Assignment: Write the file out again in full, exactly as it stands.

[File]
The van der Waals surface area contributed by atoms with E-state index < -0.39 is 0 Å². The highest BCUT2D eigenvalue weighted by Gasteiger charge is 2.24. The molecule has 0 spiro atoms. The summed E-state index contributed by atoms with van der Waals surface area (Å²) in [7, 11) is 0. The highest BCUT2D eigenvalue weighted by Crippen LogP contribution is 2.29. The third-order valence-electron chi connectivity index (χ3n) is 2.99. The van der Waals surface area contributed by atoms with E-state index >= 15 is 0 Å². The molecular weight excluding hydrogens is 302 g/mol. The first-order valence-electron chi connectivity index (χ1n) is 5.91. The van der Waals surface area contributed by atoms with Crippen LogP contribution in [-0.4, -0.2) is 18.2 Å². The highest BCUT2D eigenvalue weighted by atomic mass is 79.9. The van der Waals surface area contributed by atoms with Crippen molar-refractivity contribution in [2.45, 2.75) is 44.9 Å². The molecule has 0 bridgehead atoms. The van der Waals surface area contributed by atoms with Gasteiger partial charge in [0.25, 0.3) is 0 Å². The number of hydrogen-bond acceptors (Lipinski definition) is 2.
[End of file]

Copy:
The van der Waals surface area contributed by atoms with E-state index < -0.39 is 0 Å². The highest BCUT2D eigenvalue weighted by Gasteiger charge is 2.24. The molecule has 0 spiro atoms. The summed E-state index contributed by atoms with van der Waals surface area (Å²) in [7, 11) is 0. The highest BCUT2D eigenvalue weighted by Crippen LogP contribution is 2.29. The third-order valence-electron chi connectivity index (χ3n) is 2.99. The van der Waals surface area contributed by atoms with E-state index >= 15 is 0 Å². The molecular weight excluding hydrogens is 302 g/mol. The first-order valence-electron chi connectivity index (χ1n) is 5.91. The van der Waals surface area contributed by atoms with Crippen LogP contribution in [-0.4, -0.2) is 18.2 Å². The highest BCUT2D eigenvalue weighted by atomic mass is 79.9. The van der Waals surface area contributed by atoms with Crippen molar-refractivity contribution in [2.45, 2.75) is 44.9 Å². The molecule has 0 bridgehead atoms. The van der Waals surface area contributed by atoms with Gasteiger partial charge in [0.25, 0.3) is 0 Å². The number of hydrogen-bond acceptors (Lipinski definition) is 2.